The dramatic escalation in enforcement activity by federal agencies against large financial institutions since the financial crisis is well known. These days the latest multi-billion dollar deal between regulators and Wall Street banks has lost blockbuster status and hardly even makes front page news. In my forthcoming article, Regulation by Settlement, I take stock of the broader significance of this development for both the financial system and the regulatory process. The main claim is that settlements have emerged as a primary tool for setting policy in financial regulation.
“Regulation by settlement” refers to a specific enforcement tactic that has been adopted by federal regulators: By pursuing settlements that are premised on novel legal theories and target certain areas of the financial system on a comprehensive basis, agencies effectively establish new legal standards of general applicability. Settlements are thereby used as vehicles for policymaking rather than the resolution of particular disputes. As a result, the framework that governs the post-crisis financial system consists of more than the regulations produced under the Dodd-Frank Act. It also includes a substantial body of implicit rules promulgated through the precedential effect of settlements between agencies and financial institutions.
My article presents a number of case studies that illustrate how regulation by settlement operates. Among these are distinct waves of settlements relating to the securitization of asset-backed securities and collateralized debt obligations, administration of financial benchmarks such as Libor and foreign exchange indices, mortgage origination and servicing procedures, and the development of internal controls responsible for detecting money laundering activities or transactions with countries subject to U.S. foreign sanctions. In each instance the same basic pattern appears. A series of enforcement actions are initiated and then concluded with settlements that are negotiated in rapid succession. Agencies cobble together the underlying theories of liability with creative exercises in statutory interpretation. No big bank goes unscathed, as regulators settle with every major firm engaged in a particular industry practice. Penalties for each institution reach billions of dollars. When enforcement takes place on such a scale, agencies set rules-of-the-road for a given portion of the financial sector.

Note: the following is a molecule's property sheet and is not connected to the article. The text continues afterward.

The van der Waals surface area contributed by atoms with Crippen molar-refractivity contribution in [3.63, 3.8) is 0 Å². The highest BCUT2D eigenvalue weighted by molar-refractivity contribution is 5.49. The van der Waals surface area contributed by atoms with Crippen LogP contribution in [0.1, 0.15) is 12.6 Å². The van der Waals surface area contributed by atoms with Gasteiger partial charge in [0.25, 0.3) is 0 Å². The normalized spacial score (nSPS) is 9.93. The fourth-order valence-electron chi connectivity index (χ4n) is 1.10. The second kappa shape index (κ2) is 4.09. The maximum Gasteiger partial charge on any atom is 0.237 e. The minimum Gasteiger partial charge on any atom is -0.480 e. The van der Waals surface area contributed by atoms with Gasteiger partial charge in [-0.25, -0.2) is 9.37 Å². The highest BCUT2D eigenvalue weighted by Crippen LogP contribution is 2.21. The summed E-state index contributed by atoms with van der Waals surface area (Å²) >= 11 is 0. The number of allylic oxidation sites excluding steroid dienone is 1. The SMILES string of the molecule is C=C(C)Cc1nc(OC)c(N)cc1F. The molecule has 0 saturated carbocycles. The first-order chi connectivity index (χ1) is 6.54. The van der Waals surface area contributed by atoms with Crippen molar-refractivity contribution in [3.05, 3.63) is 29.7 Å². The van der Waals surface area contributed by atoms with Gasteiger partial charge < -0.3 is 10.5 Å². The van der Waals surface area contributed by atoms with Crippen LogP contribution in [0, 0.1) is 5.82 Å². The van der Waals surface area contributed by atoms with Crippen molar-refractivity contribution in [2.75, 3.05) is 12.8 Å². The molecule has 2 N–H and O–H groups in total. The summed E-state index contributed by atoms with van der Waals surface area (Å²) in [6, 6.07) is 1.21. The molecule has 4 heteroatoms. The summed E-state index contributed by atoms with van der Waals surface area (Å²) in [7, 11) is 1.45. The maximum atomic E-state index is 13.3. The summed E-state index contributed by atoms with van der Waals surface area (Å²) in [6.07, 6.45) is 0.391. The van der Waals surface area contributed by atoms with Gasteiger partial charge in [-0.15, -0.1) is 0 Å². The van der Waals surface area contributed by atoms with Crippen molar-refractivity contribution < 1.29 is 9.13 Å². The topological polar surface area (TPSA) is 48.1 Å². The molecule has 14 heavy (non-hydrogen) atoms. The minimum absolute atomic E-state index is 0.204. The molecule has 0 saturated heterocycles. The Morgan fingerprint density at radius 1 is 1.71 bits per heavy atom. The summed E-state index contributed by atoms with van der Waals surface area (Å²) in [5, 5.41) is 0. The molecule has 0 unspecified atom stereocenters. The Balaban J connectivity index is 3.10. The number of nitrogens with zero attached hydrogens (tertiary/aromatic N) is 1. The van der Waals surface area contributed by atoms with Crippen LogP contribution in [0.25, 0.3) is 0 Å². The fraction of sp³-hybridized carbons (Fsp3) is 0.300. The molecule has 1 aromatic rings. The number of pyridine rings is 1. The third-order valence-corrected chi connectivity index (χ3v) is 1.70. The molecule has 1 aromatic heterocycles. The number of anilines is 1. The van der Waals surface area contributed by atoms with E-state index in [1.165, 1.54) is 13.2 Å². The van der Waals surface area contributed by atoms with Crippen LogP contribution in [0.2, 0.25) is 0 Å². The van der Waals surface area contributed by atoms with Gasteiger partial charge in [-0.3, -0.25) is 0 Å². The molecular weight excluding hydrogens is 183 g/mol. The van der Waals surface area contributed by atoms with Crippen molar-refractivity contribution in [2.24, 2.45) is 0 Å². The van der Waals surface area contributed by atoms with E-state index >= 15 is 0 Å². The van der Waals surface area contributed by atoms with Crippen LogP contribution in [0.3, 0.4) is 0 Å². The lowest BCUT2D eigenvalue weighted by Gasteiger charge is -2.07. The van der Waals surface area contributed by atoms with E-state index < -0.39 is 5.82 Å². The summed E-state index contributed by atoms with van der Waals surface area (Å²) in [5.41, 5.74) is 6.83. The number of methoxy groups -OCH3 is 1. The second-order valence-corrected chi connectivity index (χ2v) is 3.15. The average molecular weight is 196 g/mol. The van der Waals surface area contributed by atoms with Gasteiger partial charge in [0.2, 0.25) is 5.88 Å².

The rise of regulation by settlement reflects more than a one-time crackdown on Wall Street. Rather it has been made possible by the confluence of a number of changes in the enforcement environment over the past two decades or so. These include an increased emphasis on corporate (as opposed to individual) liability, skyrocketing monetary penalties, and the nearly exclusive imposition of those penalties through innovative legal instruments that are subject to limited or no judicial review. Although each of these developments has received attention from legal practitioners and academics, that commentary tends to take a piecemeal perspective and focus on particular agencies, settlement instruments, or legal prohibitions. What has been obscured is the striking fact that all three trends have occurred on a nearly contemporaneous basis, across every agency with jurisdiction over financial institutions, and in connection with both criminal and civil corporate liability. Regulators at the Office of the Comptroller of Currency now wield civil settlement instruments such as consent orders in a way that is functionally indistinguishable from the use of criminal deferred prosecution agreements by prosecutors in the Department of Justice. An implication, I argue, is that there has been a reorientation of the relationship between the financial system and the administrative state as a whole, with regulatory settlements now occupying a central role.